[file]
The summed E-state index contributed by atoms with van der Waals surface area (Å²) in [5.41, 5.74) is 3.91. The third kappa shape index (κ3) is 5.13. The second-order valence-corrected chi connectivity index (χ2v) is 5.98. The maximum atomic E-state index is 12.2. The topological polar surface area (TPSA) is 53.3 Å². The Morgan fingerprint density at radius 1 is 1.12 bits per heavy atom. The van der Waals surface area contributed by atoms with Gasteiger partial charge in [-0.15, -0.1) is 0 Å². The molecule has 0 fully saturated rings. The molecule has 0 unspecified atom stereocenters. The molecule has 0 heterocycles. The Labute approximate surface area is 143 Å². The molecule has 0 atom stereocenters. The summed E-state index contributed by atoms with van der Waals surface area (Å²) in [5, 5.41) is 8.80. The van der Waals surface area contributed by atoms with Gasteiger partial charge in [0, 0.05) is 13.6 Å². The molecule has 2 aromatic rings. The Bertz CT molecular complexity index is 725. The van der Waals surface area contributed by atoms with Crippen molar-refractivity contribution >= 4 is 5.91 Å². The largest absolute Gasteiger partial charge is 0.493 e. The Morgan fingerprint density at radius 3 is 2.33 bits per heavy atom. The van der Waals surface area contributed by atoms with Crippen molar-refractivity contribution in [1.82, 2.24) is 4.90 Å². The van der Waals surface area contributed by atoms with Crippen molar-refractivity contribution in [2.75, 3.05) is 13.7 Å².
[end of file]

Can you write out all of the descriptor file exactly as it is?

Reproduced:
The summed E-state index contributed by atoms with van der Waals surface area (Å²) in [5.41, 5.74) is 3.91. The third kappa shape index (κ3) is 5.13. The second-order valence-corrected chi connectivity index (χ2v) is 5.98. The maximum atomic E-state index is 12.2. The topological polar surface area (TPSA) is 53.3 Å². The Morgan fingerprint density at radius 1 is 1.12 bits per heavy atom. The van der Waals surface area contributed by atoms with Gasteiger partial charge in [-0.15, -0.1) is 0 Å². The molecule has 0 fully saturated rings. The molecule has 0 unspecified atom stereocenters. The molecule has 0 heterocycles. The Labute approximate surface area is 143 Å². The molecule has 0 atom stereocenters. The summed E-state index contributed by atoms with van der Waals surface area (Å²) in [5, 5.41) is 8.80. The van der Waals surface area contributed by atoms with Gasteiger partial charge in [0, 0.05) is 13.6 Å². The molecule has 2 aromatic rings. The Bertz CT molecular complexity index is 725. The van der Waals surface area contributed by atoms with Crippen molar-refractivity contribution >= 4 is 5.91 Å². The largest absolute Gasteiger partial charge is 0.493 e. The Morgan fingerprint density at radius 3 is 2.33 bits per heavy atom. The van der Waals surface area contributed by atoms with Crippen molar-refractivity contribution in [1.82, 2.24) is 4.90 Å². The van der Waals surface area contributed by atoms with Crippen molar-refractivity contribution in [2.75, 3.05) is 13.7 Å².